Vaughn said that during the 2013 shutdown, town businesses that rely on the tourist trade were open, but the federal buildings and museums located there were not. As a result, the state and local municipality lost a lot of revenue from taxes.  Businesses in Harpers Ferry pay what’s called a business and occupation tax, or B & O tax. If you were to travel to Harpers Ferry and wanted to buy a T-shirt, for example, 6 percent of the tax on that shirt goes to the state while about 1 percent goes to the town.

“I’m sure the B & O taxes went down [during the 2013 shutdown],” says Vaughn. And of course businesses themselves lost revenue when tourists found out that government buildings were closed.

Military veterans and employees of the Veterans Administration (VA) would also be hard-hit by a prolonged government shutdown. The VA has a total of 27 locations in West Virginia and most of its employees would be considered non-essential and thus at risk of being furloughed during a shutdown.

Harpers ferry

Harpers Ferry National Historical Park in the eastern panhandle attracts droves of tourists from around the globe every year. A government shutdown would result in lost revenue for local businesses and the state of West Virginia. (Photo by Jack Baronner)

Certain VA medical services and facilities, as well as some benefits and insurance payments would all be suspended under a shutdown. Only those services deemed critical for protection of life would remain available. Many of the 31,909 military veterans who are receiving benefits in the state could lose their benefits in a prolonged shutdown.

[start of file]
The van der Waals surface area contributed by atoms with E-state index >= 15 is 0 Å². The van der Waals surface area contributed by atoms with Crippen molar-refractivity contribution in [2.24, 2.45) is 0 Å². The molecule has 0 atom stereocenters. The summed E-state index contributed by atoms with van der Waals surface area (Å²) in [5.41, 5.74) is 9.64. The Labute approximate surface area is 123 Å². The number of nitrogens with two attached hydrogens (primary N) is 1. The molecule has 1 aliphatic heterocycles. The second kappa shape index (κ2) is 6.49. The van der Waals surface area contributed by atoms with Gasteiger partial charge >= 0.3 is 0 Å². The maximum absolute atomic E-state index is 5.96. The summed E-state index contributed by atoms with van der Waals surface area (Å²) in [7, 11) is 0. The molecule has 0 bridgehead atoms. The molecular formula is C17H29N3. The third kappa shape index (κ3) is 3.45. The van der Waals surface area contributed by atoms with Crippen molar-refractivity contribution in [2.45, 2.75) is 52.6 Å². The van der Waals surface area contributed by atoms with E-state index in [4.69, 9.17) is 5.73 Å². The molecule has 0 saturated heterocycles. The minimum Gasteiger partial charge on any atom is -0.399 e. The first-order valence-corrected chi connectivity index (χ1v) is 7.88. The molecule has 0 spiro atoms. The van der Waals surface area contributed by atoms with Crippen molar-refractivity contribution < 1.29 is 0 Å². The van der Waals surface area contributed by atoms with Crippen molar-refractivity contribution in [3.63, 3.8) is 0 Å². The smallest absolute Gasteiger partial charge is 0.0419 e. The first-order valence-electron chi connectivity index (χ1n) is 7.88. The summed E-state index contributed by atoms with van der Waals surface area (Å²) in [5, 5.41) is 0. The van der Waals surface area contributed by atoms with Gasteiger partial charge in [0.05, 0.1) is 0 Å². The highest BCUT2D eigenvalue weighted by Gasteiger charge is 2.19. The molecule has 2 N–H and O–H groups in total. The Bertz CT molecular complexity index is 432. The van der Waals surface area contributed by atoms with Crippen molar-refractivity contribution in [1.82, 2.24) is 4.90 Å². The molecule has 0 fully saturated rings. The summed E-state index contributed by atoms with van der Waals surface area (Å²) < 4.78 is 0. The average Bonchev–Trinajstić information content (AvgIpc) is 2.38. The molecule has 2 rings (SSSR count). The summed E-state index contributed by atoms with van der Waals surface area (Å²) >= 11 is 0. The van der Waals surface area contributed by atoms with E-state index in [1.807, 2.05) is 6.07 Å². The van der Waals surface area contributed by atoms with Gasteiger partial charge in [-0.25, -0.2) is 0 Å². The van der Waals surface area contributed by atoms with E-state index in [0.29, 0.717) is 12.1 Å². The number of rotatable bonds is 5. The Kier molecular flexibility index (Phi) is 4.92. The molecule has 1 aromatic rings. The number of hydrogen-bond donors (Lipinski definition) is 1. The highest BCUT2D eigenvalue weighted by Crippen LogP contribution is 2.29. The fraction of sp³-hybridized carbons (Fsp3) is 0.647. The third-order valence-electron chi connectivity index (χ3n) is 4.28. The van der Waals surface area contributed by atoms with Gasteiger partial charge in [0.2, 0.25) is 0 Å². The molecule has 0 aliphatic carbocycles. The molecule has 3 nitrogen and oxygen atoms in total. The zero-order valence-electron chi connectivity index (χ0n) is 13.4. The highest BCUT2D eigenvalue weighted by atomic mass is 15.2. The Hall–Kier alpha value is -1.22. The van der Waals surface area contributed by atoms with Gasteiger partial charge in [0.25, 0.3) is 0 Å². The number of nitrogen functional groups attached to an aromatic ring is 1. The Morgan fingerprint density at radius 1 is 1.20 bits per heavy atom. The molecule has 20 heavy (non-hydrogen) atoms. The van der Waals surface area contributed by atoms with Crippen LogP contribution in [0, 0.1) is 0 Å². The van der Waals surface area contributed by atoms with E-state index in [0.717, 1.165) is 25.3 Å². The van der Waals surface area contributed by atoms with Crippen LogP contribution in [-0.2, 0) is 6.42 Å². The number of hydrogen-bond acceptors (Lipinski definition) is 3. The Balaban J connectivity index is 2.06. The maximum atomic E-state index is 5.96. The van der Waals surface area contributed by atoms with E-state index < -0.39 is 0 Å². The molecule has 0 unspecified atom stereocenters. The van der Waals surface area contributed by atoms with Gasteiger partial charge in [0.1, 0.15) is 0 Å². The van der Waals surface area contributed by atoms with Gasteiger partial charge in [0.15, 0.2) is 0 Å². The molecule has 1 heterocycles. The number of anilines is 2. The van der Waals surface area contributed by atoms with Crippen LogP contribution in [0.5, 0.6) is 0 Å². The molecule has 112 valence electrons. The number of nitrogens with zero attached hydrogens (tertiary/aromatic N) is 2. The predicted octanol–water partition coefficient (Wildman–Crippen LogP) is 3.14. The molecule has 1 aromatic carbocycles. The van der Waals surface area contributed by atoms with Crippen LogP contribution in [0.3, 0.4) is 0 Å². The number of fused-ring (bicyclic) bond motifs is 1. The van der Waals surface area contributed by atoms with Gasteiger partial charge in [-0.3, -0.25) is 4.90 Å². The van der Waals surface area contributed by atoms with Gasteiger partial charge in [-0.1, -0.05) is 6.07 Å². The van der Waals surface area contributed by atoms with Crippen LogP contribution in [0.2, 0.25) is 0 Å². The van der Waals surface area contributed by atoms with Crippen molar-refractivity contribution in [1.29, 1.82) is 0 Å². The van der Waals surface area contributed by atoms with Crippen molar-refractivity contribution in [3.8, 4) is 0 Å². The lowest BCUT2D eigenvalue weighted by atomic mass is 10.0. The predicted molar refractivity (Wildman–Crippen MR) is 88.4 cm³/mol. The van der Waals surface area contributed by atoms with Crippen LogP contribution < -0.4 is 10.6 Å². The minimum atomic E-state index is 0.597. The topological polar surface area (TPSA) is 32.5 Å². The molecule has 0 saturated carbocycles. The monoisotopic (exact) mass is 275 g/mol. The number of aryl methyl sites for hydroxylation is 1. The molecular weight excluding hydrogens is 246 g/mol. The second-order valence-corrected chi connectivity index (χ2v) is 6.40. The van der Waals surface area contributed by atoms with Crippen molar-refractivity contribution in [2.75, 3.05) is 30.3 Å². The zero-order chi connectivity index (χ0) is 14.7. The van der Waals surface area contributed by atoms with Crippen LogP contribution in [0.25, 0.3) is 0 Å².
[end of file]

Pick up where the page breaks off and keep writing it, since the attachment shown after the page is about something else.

The FBI’s fingerprinting database, located in Clarksburg, is used by law enforcement around the country to investigate domestic and international crimes. The database, which processes about 50,000 fingerprints per day, would be closed during a shutdown, causing all non-essential employees there to be furloughed.

As for Aaron Whitacre, he’s just hoping for the best. The last time the government went into a shutdown, Whitacre had to use up vacation days in order to get paid while he was furloughed.

“Using my vacation time for the shutdown versus using it to spend time with my family was the worst feeling,” he says.